Friday, December 28, 2012
Elayne J. Heisler
Analyst in Health Services
On March 23, 2010, President Obama signed into law a comprehensive health care reform bill, the Patient Protection and Affordable Care Act (ACA; P.L. 111-148). The law, among other things, reauthorizes the Indian Health Care Improvement Act (P.L. 94-437, IHCIA), which authorizes many programs and services provided by the Indian Health Service (IHS). In addition, it makes several changes that may affect American Indians and Alaska Natives enrolled in and receiving services from the Medicare, Medicaid, and State Children’s Health Insurance Program (CHIP)—also called Social Security Act (SSA) health benefit programs, and it includes changes to private health insurance that may affect American Indians and Alaska Natives and may affect tribes that offer private health insurance.
IHCIA authorizes many IHS programs and services, sets out the national policy for health services administered to Indians, and articulates the federal goal of ensuring the highest possible health status for Indians, including urban Indians. In addition, it authorizes direct collections from Medicare, Medicaid, and other third-party insurers. Prior to the ACA, IHCIA was last reauthorized in FY2000, although programs have received appropriations since that time. The ACA reauthorizes IHCIA and extends authorizations of appropriations for IHCIA programs indefinitely. It amends a number of sections of IHCIA in general, to permit tribal organizations (TOs) and urban Indian organizations (UIOs) to apply for contract and grant programs for which they were not previously eligible; to create new mental health prevention and treatment programs; and to require demonstration projects to construct modular and mobile health facilities in order to expand health services available through IHS, Indian Tribes (ITs), and TOs. It also made several organizational changes to IHS. It requires IHS to establish an Office of Direct Service Tribes to serve tribes that receive their health care and other services directly from IHS as opposed to receiving services through IHS-funded facilities or programs operated by ITs or TOs. In addition, the law requires IHS to develop a plan to establish a new area office to serve tribes in Nevada and requires the Secretary of the Department of Health and Human Services (HHS) to appoint a new IHS Director of HIV/AIDS Prevention and Treatment.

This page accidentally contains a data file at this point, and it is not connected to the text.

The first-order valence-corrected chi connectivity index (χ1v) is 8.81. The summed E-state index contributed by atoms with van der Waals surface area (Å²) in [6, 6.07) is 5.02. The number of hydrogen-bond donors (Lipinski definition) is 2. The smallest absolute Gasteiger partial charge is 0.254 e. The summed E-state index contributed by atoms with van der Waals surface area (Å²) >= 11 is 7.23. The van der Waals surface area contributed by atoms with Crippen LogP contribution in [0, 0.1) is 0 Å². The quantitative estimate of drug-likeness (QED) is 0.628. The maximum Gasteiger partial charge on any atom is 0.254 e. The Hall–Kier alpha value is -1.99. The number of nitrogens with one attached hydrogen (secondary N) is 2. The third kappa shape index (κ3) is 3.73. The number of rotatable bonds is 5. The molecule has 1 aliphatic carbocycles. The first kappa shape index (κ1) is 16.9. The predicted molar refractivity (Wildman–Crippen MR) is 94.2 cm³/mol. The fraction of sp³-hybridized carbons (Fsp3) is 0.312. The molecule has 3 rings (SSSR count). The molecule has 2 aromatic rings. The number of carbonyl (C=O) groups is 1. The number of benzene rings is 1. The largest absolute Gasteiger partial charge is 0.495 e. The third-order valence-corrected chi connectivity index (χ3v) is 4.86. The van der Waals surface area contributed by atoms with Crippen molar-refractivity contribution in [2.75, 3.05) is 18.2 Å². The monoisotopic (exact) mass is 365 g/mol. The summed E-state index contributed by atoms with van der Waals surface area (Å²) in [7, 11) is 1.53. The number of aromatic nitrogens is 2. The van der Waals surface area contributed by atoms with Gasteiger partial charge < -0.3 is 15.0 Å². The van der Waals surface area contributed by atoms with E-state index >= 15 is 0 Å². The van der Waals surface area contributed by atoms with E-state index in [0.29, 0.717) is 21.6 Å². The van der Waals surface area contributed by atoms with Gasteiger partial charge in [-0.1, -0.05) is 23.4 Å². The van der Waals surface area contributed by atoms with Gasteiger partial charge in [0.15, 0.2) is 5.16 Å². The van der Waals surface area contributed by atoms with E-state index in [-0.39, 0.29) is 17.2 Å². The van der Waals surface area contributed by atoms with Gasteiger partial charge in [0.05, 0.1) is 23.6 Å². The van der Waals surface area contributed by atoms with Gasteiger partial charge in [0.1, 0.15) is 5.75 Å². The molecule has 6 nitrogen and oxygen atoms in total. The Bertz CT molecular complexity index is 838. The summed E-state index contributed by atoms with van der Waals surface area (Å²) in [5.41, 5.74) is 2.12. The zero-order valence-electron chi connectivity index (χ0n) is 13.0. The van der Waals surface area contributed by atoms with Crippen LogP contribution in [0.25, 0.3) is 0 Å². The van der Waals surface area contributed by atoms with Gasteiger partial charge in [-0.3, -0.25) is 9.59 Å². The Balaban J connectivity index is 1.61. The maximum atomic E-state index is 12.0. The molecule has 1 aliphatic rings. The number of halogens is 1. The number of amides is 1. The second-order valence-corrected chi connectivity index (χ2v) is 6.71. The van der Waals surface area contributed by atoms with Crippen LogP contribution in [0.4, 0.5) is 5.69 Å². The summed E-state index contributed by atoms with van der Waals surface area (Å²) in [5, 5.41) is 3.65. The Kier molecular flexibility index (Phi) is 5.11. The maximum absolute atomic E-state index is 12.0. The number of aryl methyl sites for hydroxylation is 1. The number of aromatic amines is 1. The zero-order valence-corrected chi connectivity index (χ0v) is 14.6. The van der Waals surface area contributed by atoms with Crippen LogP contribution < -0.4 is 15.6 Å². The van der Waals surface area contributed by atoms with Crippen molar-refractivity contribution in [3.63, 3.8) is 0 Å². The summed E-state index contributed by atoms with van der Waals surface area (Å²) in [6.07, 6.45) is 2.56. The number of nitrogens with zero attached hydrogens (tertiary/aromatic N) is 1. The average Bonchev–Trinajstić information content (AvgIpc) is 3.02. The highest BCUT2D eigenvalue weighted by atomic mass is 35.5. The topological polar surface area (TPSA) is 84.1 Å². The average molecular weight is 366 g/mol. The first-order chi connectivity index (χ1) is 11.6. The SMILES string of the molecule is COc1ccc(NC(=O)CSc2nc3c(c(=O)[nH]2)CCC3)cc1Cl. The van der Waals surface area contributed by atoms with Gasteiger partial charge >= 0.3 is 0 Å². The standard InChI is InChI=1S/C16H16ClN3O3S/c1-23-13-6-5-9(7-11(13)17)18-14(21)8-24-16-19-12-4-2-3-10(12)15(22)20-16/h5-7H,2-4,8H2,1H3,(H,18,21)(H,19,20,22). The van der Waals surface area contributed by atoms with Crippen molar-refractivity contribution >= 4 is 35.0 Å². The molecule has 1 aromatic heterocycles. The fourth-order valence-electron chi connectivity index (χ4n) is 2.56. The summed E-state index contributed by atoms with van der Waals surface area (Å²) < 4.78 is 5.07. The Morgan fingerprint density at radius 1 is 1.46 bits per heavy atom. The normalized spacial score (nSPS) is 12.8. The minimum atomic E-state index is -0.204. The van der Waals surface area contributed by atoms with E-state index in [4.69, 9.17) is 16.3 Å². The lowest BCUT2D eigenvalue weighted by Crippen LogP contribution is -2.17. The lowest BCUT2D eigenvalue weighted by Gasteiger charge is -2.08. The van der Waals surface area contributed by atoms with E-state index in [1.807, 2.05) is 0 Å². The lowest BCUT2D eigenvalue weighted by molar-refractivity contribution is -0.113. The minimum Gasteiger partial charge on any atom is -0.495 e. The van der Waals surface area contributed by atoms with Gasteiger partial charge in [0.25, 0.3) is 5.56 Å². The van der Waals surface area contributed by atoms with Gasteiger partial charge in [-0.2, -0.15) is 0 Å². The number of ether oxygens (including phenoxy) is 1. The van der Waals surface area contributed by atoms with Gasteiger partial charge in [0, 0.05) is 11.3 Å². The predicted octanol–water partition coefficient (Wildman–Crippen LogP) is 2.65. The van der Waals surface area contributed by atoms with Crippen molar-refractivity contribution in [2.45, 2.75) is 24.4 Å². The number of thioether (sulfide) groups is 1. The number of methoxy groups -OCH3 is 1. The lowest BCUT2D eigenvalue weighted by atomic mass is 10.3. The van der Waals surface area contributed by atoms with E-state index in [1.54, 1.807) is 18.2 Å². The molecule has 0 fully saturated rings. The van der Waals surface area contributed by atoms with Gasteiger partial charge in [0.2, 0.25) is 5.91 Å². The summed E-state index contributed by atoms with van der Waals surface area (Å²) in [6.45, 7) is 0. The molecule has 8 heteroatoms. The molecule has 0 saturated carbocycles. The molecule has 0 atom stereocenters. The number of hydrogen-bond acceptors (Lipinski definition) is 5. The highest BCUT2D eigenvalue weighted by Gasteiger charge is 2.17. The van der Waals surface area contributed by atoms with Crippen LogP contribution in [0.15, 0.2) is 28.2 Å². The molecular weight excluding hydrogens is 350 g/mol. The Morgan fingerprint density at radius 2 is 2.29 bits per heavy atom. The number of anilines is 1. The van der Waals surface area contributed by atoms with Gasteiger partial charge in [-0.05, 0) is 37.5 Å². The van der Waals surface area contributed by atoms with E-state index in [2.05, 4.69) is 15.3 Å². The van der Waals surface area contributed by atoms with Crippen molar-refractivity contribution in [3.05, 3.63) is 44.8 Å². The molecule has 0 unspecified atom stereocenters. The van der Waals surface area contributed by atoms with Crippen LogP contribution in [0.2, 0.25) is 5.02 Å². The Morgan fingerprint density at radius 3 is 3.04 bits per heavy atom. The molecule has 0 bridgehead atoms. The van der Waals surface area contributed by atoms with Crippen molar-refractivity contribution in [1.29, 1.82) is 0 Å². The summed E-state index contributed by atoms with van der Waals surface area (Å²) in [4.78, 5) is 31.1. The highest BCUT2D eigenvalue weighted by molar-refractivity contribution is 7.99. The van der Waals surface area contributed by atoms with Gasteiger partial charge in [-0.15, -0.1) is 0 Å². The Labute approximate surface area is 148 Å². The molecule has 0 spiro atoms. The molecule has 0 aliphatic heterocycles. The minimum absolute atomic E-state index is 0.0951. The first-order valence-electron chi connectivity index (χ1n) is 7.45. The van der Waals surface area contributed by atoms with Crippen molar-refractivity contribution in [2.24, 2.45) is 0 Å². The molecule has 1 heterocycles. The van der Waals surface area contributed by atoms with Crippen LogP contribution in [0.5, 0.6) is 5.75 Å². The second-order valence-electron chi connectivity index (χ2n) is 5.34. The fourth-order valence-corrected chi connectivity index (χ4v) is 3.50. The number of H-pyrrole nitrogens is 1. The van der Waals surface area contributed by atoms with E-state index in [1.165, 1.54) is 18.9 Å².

In addition to reauthorizing IHCIA, the ACA includes a number of provisions that may affect American Indians and Alaska Natives who have private insurance coverage or who receive services through SSA health benefit programs. With regard to private insurance coverage, the ACA provides a special enrollment period for American Indians and Alaska Natives who may enroll in private insurance offered through an exchange and exempts certain American Indians and Alaska Natives from the requirement to obtain private insurance coverage. Finally, it excludes tribal health benefits from being counted as gross income for tax purposes. With regard to SSA health benefit programs, the new law permits specified Indian entities to determine Medicaid and CHIP eligibility and extends the period during which IHS, IT, and TO services are reimbursed for all Medicare Part B services, indefinitely, beginning January 1, 2010. Prior to the ACA, authority for these facilities to receive Medicare Part B reimbursements for certain specified services had expired on January 1, 2010.
This report, one of a series of CRS products on the ACA, summarizes some of the key changes made in the reauthorization of IHCIA and summarizes other changes included in the ACA that may affect American Indian and Alaska Native health and health care. Another report, CRS Report R41630, The Indian Health Care Improvement Act Reauthorization and Extension as Enacted by the ACA: Detailed Summary and Timeline, by Elayne J. Heisler, provides a detailed section-by-section summary of the IHCIA Reauthorization and Extension Act of 2009.
Date of Report: December 14, 2012
Number of Pages: 17
Order Number: R41152
R41152.pdf to use the SECURE SHOPPING CART
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